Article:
Time & Attendance
By Staff Report
Jan. 19, 2010
In most every respect, employers of all sizes are less happy than in previous years with the services provided by their health insurers, according to a PricewaterhouseCoopers report published Tuesday, January 19.
Overall, 59 percent of employers said they were satisfied with the job performed by their health insurer in 2009, down from 64 percent in 2008. And the smaller the firm, the less satisfied they were likely to be, though the level of satisfaction has remained steady at 52 percent. Employers are particularly dissatisfied with services intended to lower cost and improve employee health.
“I think in this economic time, [employers] are under significant economic pressure with their health benefits,” said Kathryn Stein, managing director at PricewaterhouseCoopers’ health industries practice in Chicago and an advisor to the team that authored the report. “And they are looking to insurers to step up and help them deal with cost issues, access issues and affordability—all the things they need to do to manage their health benefits.”
Health care costs continue to widely outpace inflation. And employers believe that insurers are not doing enough to keep those costs under control, forcing employers to pass them on to employees. Despite the recession—or perhaps because of it—60 percent of employers in the study said they would increase health care cost-sharing for employees. Increasing the relative burden of health care costs among employees was the most prevalent cost-control strategy used by the businesses that were surveyed.
More employers want health plan members to have access to better personal health technology tools, but as the importance of such mechanisms grows in the eyes of employers, the less insurers are doing to adequately provide the services. Satisfaction with personal health records and online comparison tools actually dropped 10 percentage points among large employers since 2008, the report states.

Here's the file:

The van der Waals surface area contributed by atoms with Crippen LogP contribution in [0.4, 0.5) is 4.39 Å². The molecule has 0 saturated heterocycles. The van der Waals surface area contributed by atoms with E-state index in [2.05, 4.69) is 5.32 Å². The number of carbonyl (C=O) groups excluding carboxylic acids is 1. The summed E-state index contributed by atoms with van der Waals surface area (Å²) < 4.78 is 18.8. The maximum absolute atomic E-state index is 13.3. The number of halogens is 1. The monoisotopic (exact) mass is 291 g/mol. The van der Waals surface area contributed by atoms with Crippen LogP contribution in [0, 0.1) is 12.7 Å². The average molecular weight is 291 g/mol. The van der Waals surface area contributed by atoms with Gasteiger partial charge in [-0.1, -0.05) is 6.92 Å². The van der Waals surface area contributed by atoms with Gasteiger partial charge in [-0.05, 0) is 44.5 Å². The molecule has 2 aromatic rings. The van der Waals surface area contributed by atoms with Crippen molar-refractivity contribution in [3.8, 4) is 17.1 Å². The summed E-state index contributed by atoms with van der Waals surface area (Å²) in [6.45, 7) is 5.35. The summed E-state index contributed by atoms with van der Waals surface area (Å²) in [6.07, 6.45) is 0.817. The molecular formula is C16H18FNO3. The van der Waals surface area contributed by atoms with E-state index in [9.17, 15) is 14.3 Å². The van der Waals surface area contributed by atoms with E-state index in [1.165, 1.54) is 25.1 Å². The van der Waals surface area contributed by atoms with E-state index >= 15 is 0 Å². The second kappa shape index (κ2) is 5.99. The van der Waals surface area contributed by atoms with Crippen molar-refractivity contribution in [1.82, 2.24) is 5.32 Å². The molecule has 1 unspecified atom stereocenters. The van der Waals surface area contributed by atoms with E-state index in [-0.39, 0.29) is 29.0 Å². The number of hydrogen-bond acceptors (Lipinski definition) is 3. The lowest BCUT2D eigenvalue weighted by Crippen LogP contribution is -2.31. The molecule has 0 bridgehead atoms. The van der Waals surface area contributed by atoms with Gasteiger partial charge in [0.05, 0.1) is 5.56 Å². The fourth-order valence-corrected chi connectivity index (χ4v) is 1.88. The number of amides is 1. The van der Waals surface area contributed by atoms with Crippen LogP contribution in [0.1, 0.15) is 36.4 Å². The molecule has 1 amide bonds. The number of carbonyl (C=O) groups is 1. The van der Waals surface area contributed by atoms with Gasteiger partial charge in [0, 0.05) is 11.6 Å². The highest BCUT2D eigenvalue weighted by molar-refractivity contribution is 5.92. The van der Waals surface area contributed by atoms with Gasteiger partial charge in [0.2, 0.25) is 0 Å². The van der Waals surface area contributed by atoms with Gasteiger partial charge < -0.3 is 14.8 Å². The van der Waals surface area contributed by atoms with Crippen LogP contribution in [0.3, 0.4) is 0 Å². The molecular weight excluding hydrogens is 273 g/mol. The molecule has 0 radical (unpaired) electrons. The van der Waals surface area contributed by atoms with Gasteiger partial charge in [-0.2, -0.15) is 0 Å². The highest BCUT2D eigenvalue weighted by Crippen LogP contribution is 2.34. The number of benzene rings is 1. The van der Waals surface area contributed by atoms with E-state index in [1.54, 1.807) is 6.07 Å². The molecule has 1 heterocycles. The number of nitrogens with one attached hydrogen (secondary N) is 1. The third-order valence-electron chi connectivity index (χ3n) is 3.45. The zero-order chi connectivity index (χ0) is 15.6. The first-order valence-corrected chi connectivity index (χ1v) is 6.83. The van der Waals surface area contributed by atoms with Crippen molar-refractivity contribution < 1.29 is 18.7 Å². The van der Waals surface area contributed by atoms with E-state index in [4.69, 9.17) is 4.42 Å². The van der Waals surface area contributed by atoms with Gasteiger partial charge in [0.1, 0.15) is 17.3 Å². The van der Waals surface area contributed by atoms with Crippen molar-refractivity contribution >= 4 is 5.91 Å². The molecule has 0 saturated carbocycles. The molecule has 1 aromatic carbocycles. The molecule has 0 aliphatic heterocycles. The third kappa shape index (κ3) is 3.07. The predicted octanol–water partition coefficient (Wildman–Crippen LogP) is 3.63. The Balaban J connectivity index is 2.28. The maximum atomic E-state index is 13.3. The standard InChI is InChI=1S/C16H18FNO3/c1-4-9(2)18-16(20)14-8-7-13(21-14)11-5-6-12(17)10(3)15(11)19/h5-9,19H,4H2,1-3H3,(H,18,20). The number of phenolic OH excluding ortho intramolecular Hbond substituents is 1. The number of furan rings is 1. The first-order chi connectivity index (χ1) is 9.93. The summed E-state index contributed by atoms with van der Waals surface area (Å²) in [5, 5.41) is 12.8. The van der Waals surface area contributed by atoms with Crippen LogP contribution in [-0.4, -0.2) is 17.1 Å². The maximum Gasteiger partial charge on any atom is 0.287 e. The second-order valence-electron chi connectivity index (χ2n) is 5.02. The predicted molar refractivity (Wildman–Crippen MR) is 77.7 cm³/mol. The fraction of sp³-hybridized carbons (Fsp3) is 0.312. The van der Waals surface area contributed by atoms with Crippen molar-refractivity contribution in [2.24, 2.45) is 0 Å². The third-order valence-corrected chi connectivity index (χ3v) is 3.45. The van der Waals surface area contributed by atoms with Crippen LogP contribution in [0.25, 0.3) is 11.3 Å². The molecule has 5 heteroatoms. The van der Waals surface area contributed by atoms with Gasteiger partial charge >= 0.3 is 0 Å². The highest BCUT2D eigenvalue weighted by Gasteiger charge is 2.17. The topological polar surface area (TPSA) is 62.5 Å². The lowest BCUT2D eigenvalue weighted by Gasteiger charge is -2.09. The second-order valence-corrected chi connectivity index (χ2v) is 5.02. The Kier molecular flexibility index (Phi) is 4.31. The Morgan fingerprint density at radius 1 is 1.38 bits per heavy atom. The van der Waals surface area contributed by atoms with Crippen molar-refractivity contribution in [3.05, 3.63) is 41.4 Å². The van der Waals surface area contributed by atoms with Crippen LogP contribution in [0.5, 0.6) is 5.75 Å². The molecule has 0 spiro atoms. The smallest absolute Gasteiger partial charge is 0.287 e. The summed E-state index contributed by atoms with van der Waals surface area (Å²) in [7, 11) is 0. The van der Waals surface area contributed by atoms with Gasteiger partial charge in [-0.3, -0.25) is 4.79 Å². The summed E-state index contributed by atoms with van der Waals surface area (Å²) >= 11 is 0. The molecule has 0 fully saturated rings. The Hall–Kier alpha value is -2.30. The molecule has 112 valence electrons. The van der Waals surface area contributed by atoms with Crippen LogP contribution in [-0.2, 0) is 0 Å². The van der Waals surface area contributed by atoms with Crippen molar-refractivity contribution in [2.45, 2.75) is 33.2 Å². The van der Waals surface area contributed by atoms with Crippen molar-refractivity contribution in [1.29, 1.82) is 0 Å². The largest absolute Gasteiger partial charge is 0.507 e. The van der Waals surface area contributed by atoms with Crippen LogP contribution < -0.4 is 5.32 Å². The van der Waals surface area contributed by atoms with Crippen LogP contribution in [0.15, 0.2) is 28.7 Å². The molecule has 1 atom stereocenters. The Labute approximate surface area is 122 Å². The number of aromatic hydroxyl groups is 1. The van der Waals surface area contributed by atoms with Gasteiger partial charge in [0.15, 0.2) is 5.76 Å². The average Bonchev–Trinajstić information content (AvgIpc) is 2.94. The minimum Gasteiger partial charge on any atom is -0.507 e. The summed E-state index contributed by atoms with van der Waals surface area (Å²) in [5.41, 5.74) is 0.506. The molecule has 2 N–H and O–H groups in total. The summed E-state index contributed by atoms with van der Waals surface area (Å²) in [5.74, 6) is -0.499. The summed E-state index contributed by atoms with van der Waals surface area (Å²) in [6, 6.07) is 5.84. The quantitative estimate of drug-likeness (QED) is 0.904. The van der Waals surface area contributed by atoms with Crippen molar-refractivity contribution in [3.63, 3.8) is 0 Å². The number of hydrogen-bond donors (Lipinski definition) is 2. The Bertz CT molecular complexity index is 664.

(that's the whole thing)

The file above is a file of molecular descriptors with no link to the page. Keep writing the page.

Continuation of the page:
The report also notes that insurers have not done enough to provide employers with “meaningful and higher-quality data to help them control costs and keep their employees healthy. Employers would like insurers to take an active role in waste reduction and are looking for consistency and transparency in their health benefit plans.”
Less than 25 percent of employers are satisfied with their insurers’ ability to prepare risk profiles for their plan members.
Wellness and disease management programs also are problematic areas. Insurers have successfully marketed these programs, with more employers offering them than in previous years in the belief that they are critical or important to their business, according to the report.
However, employers are less satisfied with the programs, citing declining participation rates among employees, in part because the impact of incentives such as cash and other rewards appears to be wearing off.
The report says more workers are completing basic health risk assessments without the need for incentives and that more employers are focusing on rewarding health behavior rather than participation in an employer wellness program.
Disease management presents a trickier problem, since employees enrolled in those programs tend to have more complex, chronic illnesses. Managing them will require insurers to better coordinate the care patients receive.
Stein, who consults on health care issues for large employers, said companies are looking for insurers to help them manage their health care costs, especially through wellness and disease management programs, but that large insurers are less adept at changing quickly and offering new innovations.
The report, though, could galvanize insurers to do more for their customers, she said.
“I think there is pressure for them to improve,” Stein said of insurers. “It’s primarily the pressure they are feeling from their own customers. Most changes are made in the insurer world because their employer customers are demanding it.”
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